For the first time in history, more than half the population of
the world now lives in cities. The need to shelter and sustain this
population without destroying the delicate balance of the
environment is a major dilemma for the coming
City has become a symbol of all that could go wrong with urban
development. The city's air is so thick with smog that eight out of
ten days are declared hazardous to human health. The city's center
has sunk 30 feet in the last 100 years as the city depletes its once
abundant underground water supply, squeezing the ground like a
sponge. Raw sewage flows through open canals, carrying disease to
surrounding farmlands. Journey to Planet Earth looks at what went
wrong and at some of the community-based efforts to find
Video Excerpt: Mexico City pulses
with energy but thanks to its geography, population and the
internal combustion engine, it is on the verge of environmental
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Lying astride Europe and Asia, Istanbul,
capital of three great empires, has long been a cosmopolitan city.
Economic and political refugees from Turkey's outlying regions pour
into this ancient city at the rate of 500,000 newcomers a year.
Bisecting the city is one of the busiest waterways in the world, the
Bosphorous. As shipping traffic increases, ferries and fishing boats
share the narrow strait with tankers loaded with flammable cargo,
with occasionally disastrous results. Renowned photographer Ara
Guler takes Journey to Planet Earth on a tour of the changing face
of his beloved city which now sprawls into the green countryside
that once surrounded it. We visit the municipality of Esenyurt,
which is facing these challenges head on.
Video Excerpt: Built on the edge of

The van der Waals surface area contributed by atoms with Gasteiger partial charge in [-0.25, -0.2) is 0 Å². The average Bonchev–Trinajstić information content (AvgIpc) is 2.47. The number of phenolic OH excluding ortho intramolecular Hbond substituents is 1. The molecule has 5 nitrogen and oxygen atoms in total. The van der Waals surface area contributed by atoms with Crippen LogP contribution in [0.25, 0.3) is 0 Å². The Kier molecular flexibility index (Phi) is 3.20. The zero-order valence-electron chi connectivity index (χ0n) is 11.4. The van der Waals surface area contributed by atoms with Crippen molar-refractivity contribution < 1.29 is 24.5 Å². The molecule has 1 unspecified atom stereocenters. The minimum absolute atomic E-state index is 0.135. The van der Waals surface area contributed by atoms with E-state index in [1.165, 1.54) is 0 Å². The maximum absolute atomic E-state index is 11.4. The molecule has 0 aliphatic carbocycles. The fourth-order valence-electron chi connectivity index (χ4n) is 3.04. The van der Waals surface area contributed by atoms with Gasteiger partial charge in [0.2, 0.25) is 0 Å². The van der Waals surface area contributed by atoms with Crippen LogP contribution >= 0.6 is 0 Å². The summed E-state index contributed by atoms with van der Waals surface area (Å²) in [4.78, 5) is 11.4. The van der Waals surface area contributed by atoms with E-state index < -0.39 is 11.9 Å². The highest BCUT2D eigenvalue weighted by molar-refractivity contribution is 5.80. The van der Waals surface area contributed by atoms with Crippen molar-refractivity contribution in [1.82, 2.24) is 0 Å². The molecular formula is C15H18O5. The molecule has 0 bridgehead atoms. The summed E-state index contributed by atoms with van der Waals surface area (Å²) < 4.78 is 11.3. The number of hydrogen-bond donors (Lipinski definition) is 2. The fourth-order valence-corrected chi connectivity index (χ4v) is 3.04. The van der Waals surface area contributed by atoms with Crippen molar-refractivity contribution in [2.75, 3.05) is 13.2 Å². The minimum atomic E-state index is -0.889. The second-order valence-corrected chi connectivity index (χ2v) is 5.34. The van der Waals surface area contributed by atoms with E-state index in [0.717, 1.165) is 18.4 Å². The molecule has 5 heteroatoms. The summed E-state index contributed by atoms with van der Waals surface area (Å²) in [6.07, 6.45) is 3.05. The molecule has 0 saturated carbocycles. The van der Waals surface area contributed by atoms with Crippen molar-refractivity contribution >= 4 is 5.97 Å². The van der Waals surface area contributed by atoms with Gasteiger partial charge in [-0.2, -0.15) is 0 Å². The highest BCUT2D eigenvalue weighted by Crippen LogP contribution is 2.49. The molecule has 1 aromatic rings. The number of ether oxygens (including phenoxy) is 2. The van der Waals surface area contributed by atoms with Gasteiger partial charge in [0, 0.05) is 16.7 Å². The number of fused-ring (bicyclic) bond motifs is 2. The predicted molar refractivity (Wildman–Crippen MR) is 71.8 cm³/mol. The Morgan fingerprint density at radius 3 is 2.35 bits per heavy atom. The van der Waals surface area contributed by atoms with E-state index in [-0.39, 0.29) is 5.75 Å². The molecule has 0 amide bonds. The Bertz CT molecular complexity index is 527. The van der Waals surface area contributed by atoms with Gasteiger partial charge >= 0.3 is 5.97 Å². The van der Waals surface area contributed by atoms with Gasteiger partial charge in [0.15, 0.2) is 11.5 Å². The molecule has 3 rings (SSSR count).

two continents — Asia and Europe — Istanbul has always served as a
bridge between the Orient and the trading centers of Europe and
the Middle East. But this sophisticated waterfront city is near
collapse as a rapid increase in population taxes its water, waste
and housing resources.
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is poised to recapture its role as the commercial capital of Asia.
Already housing a population of 16 million, the city is attempting
to rebuild its infrastructure as it faces increasing problems with
pollution, water supply and waste treatment. Journey to Planet Earth
looks at Shanghai's efforts to deal with the environmental issues
facing a city that has chosen industrial growth over agricultural
Video Excerpt: Home to thousands of
multi-national corporations who see Shanghai as the financial
capital of China, if not all Asia, this city has become a beacon
to people looking for a better life. But the influx of millions of
peasants from the countryside is pushing the city to its limit.
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Surrounded by water and built of
York City is an example of a matured megalopolis whose explosive
growth came long enough ago to allow it to establish the necessary
infrastructure to provide clean air and safe drinking water for
nearly all of its inhabitants. Journey to Planet Earth visits the
neighborhoods of the South Bronx, Harlem and Brooklyn's Carroll
Gardens to explore ways to improve and preserve the quality of urban
Video Excerpt: New York has many
advantages over Mexico City, Istanbul and Shanghai. When its first
wave of immigrants arrived over 100 years ago, the city was forced
to create an infrastructure to deal with the needs of its
burgeoning population. That infrastructure still works today.
NOTE: This video was shot before September 11, 2001, and
shows the Twin Towers of the World Trade Center.
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